The launch of Barcelona’s participatory democratic platform, Decidim, follows Madrid’s online participatory platform, Decide Madrid (Madrid Decides), a winner of the 2018 United Nations Public Service Award [8]. Both platforms upon their initial development shared the same open code software CONSUL, developed by the City Council of Madrid to support open government and e-democracy. Decidim, however, adapted the software to cater to “new needs” [9]. After Barcelona’s local elections in May 2015, which saw the removal of a centre-right nationalist party to a leftist grassroots movement, a rewriting of the municipal strategic plan was prompted, and Decidim Barcelona was launched. 25,000 signed up in under two months, with 10,860 proposals and 410 meetings. Decidim is a development of Decidim Barcelona, including a rewrite of the software based on Ruby On Rails technology, whereby any group or organisation can use it without technical requirements. This techno-political initiative follows a movement of increased citizen engagement and representation after the 2007/8 Eurozone economic crisis, particularly after the nation-wide Indignados 15M movement, which notably led to demonstrations in the largest cities in Spain with the slogans “No nos representan” or, “They do not represent us” [10]. Political movements aimed at increasing social justice, political representation and accountability were witnessed in Spain thereafter, and increasing sentiment for independence in Catalonia, particularly, was present because of a perception of unfair treatment by the Spanish state in fiscal and political terms, especially in the context of the economic crisis [11]. Meanwhile, political movements such as Podemos on the national level, and Barcelona en Comú, on the local level in Catalonia, were built upon motifs of increased social justice, anti-corruption, and transparency, both with strong links to Indignados. This grassroots movement has been referred to as having a “hacker and technopolitics ethos” [12] merging democratic innovation and technology.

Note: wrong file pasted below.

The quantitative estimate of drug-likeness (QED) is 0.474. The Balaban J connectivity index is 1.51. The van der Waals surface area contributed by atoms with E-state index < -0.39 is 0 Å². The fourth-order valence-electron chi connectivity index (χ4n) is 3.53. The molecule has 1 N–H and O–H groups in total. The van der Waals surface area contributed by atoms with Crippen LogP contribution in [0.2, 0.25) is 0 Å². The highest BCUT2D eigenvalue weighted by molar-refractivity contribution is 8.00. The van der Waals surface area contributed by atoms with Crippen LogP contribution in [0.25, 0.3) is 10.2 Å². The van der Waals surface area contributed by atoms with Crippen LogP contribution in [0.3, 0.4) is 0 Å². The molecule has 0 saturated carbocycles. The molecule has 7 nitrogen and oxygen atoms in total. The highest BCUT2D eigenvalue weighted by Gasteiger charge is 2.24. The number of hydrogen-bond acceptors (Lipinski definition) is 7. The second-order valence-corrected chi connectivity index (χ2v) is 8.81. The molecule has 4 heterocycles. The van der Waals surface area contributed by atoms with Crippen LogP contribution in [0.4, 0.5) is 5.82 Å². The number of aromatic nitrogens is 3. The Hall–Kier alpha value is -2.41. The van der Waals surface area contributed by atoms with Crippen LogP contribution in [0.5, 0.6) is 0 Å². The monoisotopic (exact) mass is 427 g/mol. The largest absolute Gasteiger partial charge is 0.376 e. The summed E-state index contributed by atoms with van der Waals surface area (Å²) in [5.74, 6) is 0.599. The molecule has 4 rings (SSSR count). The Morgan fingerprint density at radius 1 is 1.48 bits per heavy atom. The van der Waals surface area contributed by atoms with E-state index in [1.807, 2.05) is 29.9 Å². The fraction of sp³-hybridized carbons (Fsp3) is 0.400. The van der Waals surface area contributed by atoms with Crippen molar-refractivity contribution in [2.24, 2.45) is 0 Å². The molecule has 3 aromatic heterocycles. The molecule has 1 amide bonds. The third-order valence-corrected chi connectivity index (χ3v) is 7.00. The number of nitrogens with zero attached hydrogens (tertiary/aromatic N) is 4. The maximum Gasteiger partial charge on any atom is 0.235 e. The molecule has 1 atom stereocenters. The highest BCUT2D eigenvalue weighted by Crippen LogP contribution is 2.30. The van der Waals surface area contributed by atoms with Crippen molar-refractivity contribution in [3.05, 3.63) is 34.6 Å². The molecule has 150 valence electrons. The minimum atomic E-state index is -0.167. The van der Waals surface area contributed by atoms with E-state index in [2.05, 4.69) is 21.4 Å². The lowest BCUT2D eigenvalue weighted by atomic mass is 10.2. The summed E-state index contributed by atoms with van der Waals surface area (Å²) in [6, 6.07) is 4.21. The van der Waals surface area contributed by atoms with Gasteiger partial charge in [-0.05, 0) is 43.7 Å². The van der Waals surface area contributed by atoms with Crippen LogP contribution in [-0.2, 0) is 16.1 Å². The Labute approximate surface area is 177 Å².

However, participatory budgeting is not a new phenomenon in the Spanish context. 2001 saw the first project of PB piloted, and until 2010 Spain had the highest rate of growth of PB in Europe. Political upheavals and changing ideologies resulted in a halt to the development of PB, until 2015, where another shift was witnessed, notably to the left, and PB was thereafter embraced [13]. Nevertheless, the context of PB in Madrid and Barcelona, and the merging of democratic innovation and technology with themes of social justice and transparency, is significant.

 

There are a number of processes that the site encourages, including elections, strategic planning, collaborative writing of a regulation or norm, design of urban space, and productions of policy plans [14] . Simultaneously, an effort to technologically innovate and legitimise the participatory process is developing, with an overall goal of citizen control over technology. The software is written in open code for transparency, to increase traceable decision-making and monitoring of proposals [15]. Decidim translates to ‘We decide’, in Catalan, highlighting the emphasis on public control over political decisions, and there are several processes that Decidim.barcelona hosts. Participatory budgeting is one of the key initiatives, and was introduced in 2020. The case is ongoing, and follows a wider initiative of increased citizen engagement and representation.

 

Organising, Supporting, Funding

 

Decidim.barcelona was developed with a number of private and public funders, including the Open University of Catalonia, and Barcelona-based developers Codegram and aLabs [16]. It has also received funding from the European Regional Development Fund. The coding software used is Ruby On Rails, which allows any individual, group or organisation to access the coding, which is open-source and is available on GitHub under an AGPL 3.0 License. Decidim is being used not only in multiple municipalities in Spain, but also internationally in countries such as Mexico, Italy, and France [17].